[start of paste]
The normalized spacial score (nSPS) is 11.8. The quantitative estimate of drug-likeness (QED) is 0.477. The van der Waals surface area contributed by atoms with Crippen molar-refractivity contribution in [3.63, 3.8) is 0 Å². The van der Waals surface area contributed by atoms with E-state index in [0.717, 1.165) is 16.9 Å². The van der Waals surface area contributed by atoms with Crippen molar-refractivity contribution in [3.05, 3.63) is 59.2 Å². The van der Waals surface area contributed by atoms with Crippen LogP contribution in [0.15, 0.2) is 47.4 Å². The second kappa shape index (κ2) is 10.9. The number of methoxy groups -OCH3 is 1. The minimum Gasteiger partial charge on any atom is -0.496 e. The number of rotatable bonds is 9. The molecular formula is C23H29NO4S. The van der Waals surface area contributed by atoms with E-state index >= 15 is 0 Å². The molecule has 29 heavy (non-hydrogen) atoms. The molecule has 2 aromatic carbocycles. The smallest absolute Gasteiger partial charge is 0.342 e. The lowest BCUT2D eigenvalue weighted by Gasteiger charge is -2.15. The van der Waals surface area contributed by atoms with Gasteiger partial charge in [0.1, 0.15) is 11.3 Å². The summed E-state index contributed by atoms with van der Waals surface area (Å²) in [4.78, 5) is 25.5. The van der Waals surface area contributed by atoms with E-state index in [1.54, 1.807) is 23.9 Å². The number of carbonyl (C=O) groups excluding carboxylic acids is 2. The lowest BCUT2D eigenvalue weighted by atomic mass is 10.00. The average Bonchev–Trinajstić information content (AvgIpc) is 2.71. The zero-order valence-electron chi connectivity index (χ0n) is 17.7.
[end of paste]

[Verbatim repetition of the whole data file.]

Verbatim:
The normalized spacial score (nSPS) is 11.8. The quantitative estimate of drug-likeness (QED) is 0.477. The van der Waals surface area contributed by atoms with Crippen molar-refractivity contribution in [3.63, 3.8) is 0 Å². The van der Waals surface area contributed by atoms with E-state index in [0.717, 1.165) is 16.9 Å². The van der Waals surface area contributed by atoms with Crippen molar-refractivity contribution in [3.05, 3.63) is 59.2 Å². The van der Waals surface area contributed by atoms with Crippen LogP contribution in [0.15, 0.2) is 47.4 Å². The second kappa shape index (κ2) is 10.9. The number of methoxy groups -OCH3 is 1. The minimum Gasteiger partial charge on any atom is -0.496 e. The number of rotatable bonds is 9. The molecular formula is C23H29NO4S. The van der Waals surface area contributed by atoms with E-state index >= 15 is 0 Å². The molecule has 29 heavy (non-hydrogen) atoms. The molecule has 2 aromatic carbocycles. The smallest absolute Gasteiger partial charge is 0.342 e. The lowest BCUT2D eigenvalue weighted by Gasteiger charge is -2.15. The van der Waals surface area contributed by atoms with Gasteiger partial charge in [0.1, 0.15) is 11.3 Å². The summed E-state index contributed by atoms with van der Waals surface area (Å²) in [4.78, 5) is 25.5. The van der Waals surface area contributed by atoms with E-state index in [1.54, 1.807) is 23.9 Å². The number of carbonyl (C=O) groups excluding carboxylic acids is 2. The lowest BCUT2D eigenvalue weighted by atomic mass is 10.00. The average Bonchev–Trinajstić information content (AvgIpc) is 2.71. The zero-order valence-electron chi connectivity index (χ0n) is 17.7.